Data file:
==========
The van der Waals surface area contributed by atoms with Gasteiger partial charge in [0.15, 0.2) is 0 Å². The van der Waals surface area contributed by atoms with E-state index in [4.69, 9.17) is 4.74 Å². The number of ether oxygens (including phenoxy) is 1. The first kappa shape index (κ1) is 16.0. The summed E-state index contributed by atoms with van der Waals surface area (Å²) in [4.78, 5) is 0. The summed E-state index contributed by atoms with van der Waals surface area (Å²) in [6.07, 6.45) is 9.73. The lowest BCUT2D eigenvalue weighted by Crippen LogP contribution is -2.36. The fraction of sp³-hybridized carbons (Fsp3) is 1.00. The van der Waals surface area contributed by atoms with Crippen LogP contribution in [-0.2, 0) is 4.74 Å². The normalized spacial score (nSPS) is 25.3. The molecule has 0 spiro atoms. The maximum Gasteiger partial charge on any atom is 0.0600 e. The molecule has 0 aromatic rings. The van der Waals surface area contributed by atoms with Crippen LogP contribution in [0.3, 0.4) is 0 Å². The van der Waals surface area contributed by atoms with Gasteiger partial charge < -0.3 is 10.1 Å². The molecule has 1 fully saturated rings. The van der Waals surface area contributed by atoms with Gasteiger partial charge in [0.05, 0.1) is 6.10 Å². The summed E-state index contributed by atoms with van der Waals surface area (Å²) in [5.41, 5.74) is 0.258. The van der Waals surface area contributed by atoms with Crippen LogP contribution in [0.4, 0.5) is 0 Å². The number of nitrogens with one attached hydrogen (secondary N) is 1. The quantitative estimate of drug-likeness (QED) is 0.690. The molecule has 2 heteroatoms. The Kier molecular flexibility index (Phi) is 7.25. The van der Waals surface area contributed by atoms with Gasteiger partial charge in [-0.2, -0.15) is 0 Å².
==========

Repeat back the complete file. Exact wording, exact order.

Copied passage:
The van der Waals surface area contributed by atoms with Gasteiger partial charge in [0.15, 0.2) is 0 Å². The van der Waals surface area contributed by atoms with E-state index in [4.69, 9.17) is 4.74 Å². The number of ether oxygens (including phenoxy) is 1. The first kappa shape index (κ1) is 16.0. The summed E-state index contributed by atoms with van der Waals surface area (Å²) in [4.78, 5) is 0. The summed E-state index contributed by atoms with van der Waals surface area (Å²) in [6.07, 6.45) is 9.73. The lowest BCUT2D eigenvalue weighted by Crippen LogP contribution is -2.36. The fraction of sp³-hybridized carbons (Fsp3) is 1.00. The van der Waals surface area contributed by atoms with Crippen LogP contribution in [-0.2, 0) is 4.74 Å². The normalized spacial score (nSPS) is 25.3. The molecule has 0 spiro atoms. The maximum Gasteiger partial charge on any atom is 0.0600 e. The molecule has 0 aromatic rings. The van der Waals surface area contributed by atoms with Crippen LogP contribution in [0.3, 0.4) is 0 Å². The van der Waals surface area contributed by atoms with Gasteiger partial charge < -0.3 is 10.1 Å². The molecule has 1 fully saturated rings. The van der Waals surface area contributed by atoms with Gasteiger partial charge in [0.05, 0.1) is 6.10 Å². The summed E-state index contributed by atoms with van der Waals surface area (Å²) in [5.41, 5.74) is 0.258. The van der Waals surface area contributed by atoms with Crippen LogP contribution in [0.4, 0.5) is 0 Å². The number of nitrogens with one attached hydrogen (secondary N) is 1. The quantitative estimate of drug-likeness (QED) is 0.690. The molecule has 2 heteroatoms. The Kier molecular flexibility index (Phi) is 7.25. The van der Waals surface area contributed by atoms with Gasteiger partial charge in [-0.2, -0.15) is 0 Å².